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Irrigation Glossary


AC {hertz} abbreviation for alternating current.

AC pipe Asbestos-cement pipe was commonly used for buried pipelines.  It combines strength with light weight and is immune to rust and corrosion.

Acceleration of gravity Acceleration caused by the attraction of the mass of earth to bodies at or near its surface.

Acid Substance with a pH less than 7.0

Adapter A fitting that makes it possible to join different kinds of pipes together in the same run.

Adhesion Physical attraction of unlike substances to one another.  In soils, it is the process that holds water molecules tightly to soil solids at the soil-water interfaces.

Adjusted sodium adsorption ratio Index of permeability problems, based upon water quality.

Adsorption Concentration of a substance at the surface of another, more noticeable with substances of large surface area, such as clay particles.

Advance ratio Ratio of the time for the water to reach the end of the field to the total set time for an irrigation set on a furrow irrigation system.  The ratio should be less than 0.5 to have a good distribution uniformity.

Advance time {minutes, sec}Time required for a given stream of irrigation water to move from the upper end of a field to the lower end.

Aeration To supply or impregnate with air.

Aeration capacity Volume fraction of air filled pores in a soil at field capacity.

Aggregate Groups of individual soil particles, held together naturally and consisting of particles of sand, silt and clay separated from each other by pores, cracks or planes of weakness.  The term, soil structure, refers to this arrangement of the soil in natural aggregates. Various types of soil structure are recognized (Massive, platy, prismatic, blocky, granular).

Air gap Physical separation of the supply pipe by at least two pipe diameters (never less than one inch) vertically above the overflow rim of the receiving vessel. In this case line pressure is lost. Therefore, a booster pump is usually needed downstream, unless the flow of the water by gravity is sufficient for the water use. With an air gap there is no direct connection between the supply main and the equipment. An air gap may be used to protect against a contaminant or a pollutant, and will protect against both back-siphonage and backpressure. An air gap is the only acceptable means of protecting against lethal hazards.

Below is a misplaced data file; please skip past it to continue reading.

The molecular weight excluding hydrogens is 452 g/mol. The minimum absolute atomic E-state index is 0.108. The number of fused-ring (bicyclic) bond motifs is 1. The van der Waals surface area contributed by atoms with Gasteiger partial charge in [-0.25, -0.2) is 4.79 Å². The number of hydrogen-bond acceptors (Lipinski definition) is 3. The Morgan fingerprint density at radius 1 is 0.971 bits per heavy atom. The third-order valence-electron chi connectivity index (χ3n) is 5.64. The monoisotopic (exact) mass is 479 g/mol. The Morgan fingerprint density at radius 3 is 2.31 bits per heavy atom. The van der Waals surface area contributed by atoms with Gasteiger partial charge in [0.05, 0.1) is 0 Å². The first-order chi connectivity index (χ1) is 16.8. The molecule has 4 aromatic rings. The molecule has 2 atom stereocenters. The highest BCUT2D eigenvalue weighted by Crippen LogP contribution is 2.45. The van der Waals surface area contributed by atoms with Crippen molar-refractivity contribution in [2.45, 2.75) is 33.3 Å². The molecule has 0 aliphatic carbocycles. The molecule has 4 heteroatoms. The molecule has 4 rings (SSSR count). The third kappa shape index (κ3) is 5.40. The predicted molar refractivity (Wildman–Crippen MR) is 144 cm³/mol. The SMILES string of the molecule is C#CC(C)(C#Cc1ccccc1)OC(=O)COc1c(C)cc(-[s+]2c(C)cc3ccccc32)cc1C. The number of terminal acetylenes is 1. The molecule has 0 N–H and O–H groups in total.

Alfalfa valve Outlet valve attached to the top of a pipeline riser with an opening equal in diameter to the inside diameter of the riser pipe and an adjustable lid or cover to control water flow.

Algicide Substance that will kill or control algae growth.

Alkaline (alkali) soils Soil with pH greater than 7.0.

Allowable depletion That part of soil moisture stored in the plant root zone managed for use by plants, usually expressed as equivalent depth of water in acre inches per acre, or inches.

Allowable stress factor: Coefficient used to modify reference evapotranspiration to reflect the water use of a particular plant or group of plants particularly with reference to the water stress.

Allowable voltage loss Voltage loss in a circuit or portion of a circuit which, if not exceeded, will result in the electrical device working correctly.

Alternate set irrigation  Method of managing irrigation whereby, at every other irrigation, alternate furrows are irrigated, or sprinklers are placed midway between their locations during the previous irrigation.

Alternating current [AC] Current in which the flow of electrons in a circuit flow in one direction and then in the reverse direction.

Ampere Unit of electrical current.  The unit is used to specify the movement of electrical charge per unit time through a conductor.